In response to political reforms in Myanmar — also known as Burma — the U.S. and other Western countries have eased some sanctions targeting the country’s former military rulers.
But so far, one of the most powerful institutions inside the country has kept its sanctions in place. For some time, Myanmar’s Buddhist clergy has effectively been on a spiritual strike by refusing to take donations from the military — a serious blow to the former regime’s legitimacy.
Now, the prospects for lifting this spiritual boycott may be improving due to recent reforms by the nominally civilian government of President Thein Shein.
The day before his 37th birthday, Nay Myo Zin buys lunch for a dozen Buddhist monks. It’s his way of expressing his gratitude for making it this far in life. At a monastery on the outskirts of Myanmar’s main city, Yangon, he covers two tables with plates of rice and vegetable curries, which the monks eagerly tuck into.
With his rugged build and jutting cheekbones, Myo Zin looks every bit the senior captain in the Myanmar army that he was until seven years ago. Now he runs a charity that digs wells for poor villagers and campaigns for an end to the decades-old insurgency waged by ethnic rebels against the Myanmar military.
“As an army officer, my life was comfortable, but the common people were tired and poor,” he recalls, sitting at a roadside teahouse. “I couldn’t accept this situation. As a Buddhist, I believe I must do good deeds and earn merit for future lives. This is what made me leave the army, where we’re always made to do bad things.”
The military and the monkhood are the two most powerful institutions in Myanmar, where 90 percent of the population is Buddhist. Members of the two institutions admire each other and recognize that they have much in common. Both are places where young men can be assured of getting enough to eat, but only in exchange for a highly regimented life.
For centuries, Burmese kings portrayed themselves as patrons and defenders of the faith, sponsoring the building of pagodas and editing of sacred texts. But members of Myanmar’s former ruling junta, Myo Zin says, gave alms as a form of propaganda.
“The generals committed many crimes against the people, so they really want the monks to absolve their sins,” he says. “They also want to use Buddhism to gain legitimacy among the people.”
Boycotting As Political And Religious Protest
Back at the monastery, crows swoop among groves of bamboo, coconut palms and monuments to eminent monks of the past. Abbot U Eian Da Ga leads a dozen young monks in maroon robes through their evening prayers. In 2007, the abbot joined other monks in anti-government protests dubbed the “Saffron Revolution.” He was arrested and jailed.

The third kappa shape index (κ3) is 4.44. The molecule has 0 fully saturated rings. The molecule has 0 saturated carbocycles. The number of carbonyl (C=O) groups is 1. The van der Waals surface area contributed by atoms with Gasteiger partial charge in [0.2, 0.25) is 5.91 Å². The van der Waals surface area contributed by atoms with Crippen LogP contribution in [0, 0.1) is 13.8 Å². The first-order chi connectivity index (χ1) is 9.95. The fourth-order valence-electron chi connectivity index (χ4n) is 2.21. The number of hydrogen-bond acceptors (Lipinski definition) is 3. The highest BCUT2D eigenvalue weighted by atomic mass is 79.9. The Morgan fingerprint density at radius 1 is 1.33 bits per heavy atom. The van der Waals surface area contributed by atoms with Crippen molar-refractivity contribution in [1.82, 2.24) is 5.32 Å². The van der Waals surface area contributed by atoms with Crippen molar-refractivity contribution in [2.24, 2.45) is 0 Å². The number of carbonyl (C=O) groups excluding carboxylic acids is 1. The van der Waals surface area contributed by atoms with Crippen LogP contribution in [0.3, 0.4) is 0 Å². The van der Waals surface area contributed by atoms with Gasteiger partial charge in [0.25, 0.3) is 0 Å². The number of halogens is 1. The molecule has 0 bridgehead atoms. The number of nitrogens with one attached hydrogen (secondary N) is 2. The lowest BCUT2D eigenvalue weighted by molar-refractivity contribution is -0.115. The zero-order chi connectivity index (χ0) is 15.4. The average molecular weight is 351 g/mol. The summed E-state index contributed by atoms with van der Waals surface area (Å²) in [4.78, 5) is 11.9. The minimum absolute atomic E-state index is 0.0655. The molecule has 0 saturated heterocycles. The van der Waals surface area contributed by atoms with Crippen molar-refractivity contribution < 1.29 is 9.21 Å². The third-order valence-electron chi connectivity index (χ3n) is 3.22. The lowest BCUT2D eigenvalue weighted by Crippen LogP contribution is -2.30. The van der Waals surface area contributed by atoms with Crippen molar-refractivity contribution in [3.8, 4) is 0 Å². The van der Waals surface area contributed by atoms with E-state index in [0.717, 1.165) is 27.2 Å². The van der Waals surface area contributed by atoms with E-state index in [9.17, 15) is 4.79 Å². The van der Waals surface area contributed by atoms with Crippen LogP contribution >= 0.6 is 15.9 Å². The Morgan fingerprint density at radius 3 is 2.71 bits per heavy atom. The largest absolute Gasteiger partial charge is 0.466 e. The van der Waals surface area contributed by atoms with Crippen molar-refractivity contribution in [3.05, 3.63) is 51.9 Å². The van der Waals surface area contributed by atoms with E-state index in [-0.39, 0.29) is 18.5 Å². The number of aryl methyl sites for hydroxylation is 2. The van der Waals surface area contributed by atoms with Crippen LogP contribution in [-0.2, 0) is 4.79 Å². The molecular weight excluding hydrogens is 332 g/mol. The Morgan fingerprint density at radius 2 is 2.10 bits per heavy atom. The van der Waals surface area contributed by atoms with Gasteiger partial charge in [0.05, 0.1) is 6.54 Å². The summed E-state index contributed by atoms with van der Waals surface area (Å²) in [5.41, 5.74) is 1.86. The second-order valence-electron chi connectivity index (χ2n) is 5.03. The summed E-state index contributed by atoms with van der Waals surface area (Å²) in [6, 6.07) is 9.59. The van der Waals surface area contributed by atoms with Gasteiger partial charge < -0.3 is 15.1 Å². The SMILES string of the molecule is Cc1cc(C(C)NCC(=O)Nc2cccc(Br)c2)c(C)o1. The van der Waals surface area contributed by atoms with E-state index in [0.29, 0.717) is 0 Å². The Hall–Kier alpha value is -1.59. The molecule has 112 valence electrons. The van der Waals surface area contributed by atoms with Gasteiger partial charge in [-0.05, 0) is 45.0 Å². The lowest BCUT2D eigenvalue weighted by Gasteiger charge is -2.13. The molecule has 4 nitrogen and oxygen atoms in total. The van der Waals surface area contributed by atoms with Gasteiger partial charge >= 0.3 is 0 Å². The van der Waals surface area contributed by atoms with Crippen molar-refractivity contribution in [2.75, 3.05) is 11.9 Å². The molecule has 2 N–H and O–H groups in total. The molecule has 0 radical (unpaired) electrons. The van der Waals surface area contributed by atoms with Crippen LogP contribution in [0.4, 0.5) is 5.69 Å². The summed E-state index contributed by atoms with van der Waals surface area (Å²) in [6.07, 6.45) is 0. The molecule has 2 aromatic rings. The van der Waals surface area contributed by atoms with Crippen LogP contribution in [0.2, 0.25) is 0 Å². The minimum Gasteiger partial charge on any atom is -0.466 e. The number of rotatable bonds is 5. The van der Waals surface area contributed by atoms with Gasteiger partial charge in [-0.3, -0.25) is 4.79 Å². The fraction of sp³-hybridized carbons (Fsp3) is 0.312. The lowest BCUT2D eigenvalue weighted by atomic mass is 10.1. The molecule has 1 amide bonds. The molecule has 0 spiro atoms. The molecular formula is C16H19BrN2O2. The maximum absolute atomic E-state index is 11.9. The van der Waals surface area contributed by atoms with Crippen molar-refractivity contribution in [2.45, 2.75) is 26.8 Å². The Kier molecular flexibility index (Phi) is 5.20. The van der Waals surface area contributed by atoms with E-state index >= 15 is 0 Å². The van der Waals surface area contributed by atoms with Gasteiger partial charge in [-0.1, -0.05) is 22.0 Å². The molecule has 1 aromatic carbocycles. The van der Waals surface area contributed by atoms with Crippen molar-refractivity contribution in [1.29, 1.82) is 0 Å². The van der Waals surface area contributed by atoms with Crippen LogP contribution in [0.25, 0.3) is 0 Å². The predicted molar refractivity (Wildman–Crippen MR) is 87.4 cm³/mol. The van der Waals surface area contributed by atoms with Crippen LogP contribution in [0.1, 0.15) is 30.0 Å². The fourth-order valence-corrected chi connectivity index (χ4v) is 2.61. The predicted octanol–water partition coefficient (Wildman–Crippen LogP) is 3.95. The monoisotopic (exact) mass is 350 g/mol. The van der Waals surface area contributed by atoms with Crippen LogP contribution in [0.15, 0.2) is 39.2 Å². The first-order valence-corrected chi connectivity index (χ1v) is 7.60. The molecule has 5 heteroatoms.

“While I was in jail, I met some young monks from the Buddhist University,” he recounts. “After the Saffron Revolution, the minister of home affairs tried to give food to these monks. The monks fasted and went back to their dormitory. They were all arrested.”
Monks declared a similar boycott in 1990, when the government refused to hand over power to Aung San Suu Kyi and her opposition National League for Democracy following their decisive electoral victory.
When a monk turns his alms bowl upside down and refuses to accept donations, Da Ga explains, it is an act of political and religious protest. The monk is rejecting the offering as unclean and ill-intentioned, and essentially excommunicating the donor.
He says that in 2007, most monks decided to refuse donations from the junta’s senior generals and their families, or perform religious services for them. That spiritual boycott remains in effect.
“Anyone who insults the monks and the monkhood must apologize, directly or through an intermediary,” he says. “But this has not been done. According to Buddhist law, even if the generals retreat from politics or die, if they don’t apologize, then the boycott can’t be lifted.”
Da Ga says that the boycott is only targeted at the former military rulers, not the current, nominally civilian administration of President Thein Sein.
Repairing The Relationship
Earlier this year, state media showed Thein Sein and other senior administration leaders making donations to a government-sanctioned council of senior monks, which was originally created in 1979 to increase control over the Buddhist clergy – and perhaps to assure that there would always be some pro-government monks who would not reject donations.
U Zaw Tee Ga is head of another more lavish monastery, where large photographs of senior military brass making donations to him and fellow clerics are prominently displayed.
“Yes, some hard-line monks are taking a wait-and-see approach towards the new government, or holding out for an apology,” Tee Ga says. “But most of them realize that the new government is good. They are changing their minds. They’re taking donations and cooperating with the government.”
In recent weeks, Buddhist monks have joined street protests involving a range of issues, from chronic power shortages to clashes between Buddhists and Muslim Rohingya residents in western Myanmar’s Rakhine state. It’s a reminder that the monks can be quickly mobilized into a potent opposition force, and why the government might want to try to buy the monks’ favor with lavish donations.